the cmos jumper is inserted on 2 pins on the board, but actually there are 3 pins there. a friend told me that if there is a problem the board shuts down untill you remove the jumper and fix it on the other two. is it through
This is correct. This is one of the methods of clearing your BIOS and resetting it. Many times this method is used when the BIOS data becomes scrambled.
Simply power off your machine, and then remove the jumper from pin #1 & #2 and place it on pin #2 & #3. Leave the jumper in pin #2 & #3 for about 20 to 30 seconds then return it to the original two pins. Power the machine back up and you now have a fresh BIOS.
Back when overclocking started to get really popular, many users would use this method to reset there BIOS after an overclock change failed. One of the really popular boards for overclocking the AMD processors (Intel chips were locked back then) was the MSI and Epox boards, among others.
Here's another trick that might come in useful someday. If you're working with an older motherboard that doesn't have the jumper and want to clear the BIOS, try this. Find the CMOS battery and take it out. Get some thin silver foil or foil coated paper, screw it up into a suitable wad and put it into the battery holder where the battery was making sure you bridge the contacts. Leave for 30 minutes. Then remove the foil, replace the battery and give it a try. This has got me out of a tight spot a couple of times over the years.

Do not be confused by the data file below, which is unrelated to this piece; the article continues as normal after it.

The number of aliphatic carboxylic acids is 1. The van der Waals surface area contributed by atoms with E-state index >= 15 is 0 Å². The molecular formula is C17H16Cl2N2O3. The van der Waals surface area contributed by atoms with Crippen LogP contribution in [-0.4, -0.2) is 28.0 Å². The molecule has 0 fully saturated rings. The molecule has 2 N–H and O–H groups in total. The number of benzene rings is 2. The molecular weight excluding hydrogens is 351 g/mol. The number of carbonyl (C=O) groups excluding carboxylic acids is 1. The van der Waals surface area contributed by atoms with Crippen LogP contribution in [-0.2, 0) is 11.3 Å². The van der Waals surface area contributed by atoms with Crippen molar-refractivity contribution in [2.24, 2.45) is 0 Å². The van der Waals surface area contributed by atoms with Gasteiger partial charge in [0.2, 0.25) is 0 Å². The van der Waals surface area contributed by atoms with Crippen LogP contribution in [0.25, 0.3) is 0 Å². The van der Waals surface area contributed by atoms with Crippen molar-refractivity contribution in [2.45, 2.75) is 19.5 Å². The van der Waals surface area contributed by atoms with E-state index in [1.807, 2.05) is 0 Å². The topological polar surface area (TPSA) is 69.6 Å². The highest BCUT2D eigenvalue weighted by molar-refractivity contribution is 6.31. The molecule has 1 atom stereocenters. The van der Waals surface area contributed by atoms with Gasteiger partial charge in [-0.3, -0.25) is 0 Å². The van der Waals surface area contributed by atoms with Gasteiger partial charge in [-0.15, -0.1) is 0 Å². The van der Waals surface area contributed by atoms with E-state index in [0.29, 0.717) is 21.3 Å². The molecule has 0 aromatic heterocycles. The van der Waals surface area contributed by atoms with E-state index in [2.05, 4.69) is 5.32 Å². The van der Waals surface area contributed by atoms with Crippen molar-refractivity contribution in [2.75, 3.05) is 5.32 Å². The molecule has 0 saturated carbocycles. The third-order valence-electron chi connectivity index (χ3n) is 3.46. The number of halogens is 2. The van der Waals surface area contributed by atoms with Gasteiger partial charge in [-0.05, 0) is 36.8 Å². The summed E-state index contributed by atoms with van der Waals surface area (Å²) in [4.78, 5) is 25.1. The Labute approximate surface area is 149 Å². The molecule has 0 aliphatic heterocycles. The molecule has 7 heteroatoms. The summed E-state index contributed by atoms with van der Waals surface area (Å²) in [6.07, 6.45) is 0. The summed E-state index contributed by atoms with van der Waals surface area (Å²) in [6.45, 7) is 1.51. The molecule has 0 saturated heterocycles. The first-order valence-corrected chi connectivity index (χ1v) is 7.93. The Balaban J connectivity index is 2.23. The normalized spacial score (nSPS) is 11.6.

I had almost an opposite scenario once, for BIOS getting reset undeliberately. Where a friend of mine working as a doctor/physician in his clinic had to call an IT guy to replace the batteries every 6 months or so. He had some medical hardware connected to his PC. The drained batteries caused his BIOS setup to reset which for some reason left his medical hardware unfunctional. His only resolution was to replace the batteries and reconfigure BIOS. The guy was so frustrated about this. Then I told him to keep the power socket ON even after he shuts down. He didn't pay attention at first, at our next meeting he started the story again were I insisted on him to keep the wall power ON even after the PC is OFF. Few months latter he was so happy that he never needed to replace batteries again!!
I wasn't sure, just guessing that the DC current generated by the power supply while the machine was OFF would keep up the BIOS setting. Seams so....!! :o
What remains a mystery to me is how did the lithium batteries give up just after few months :?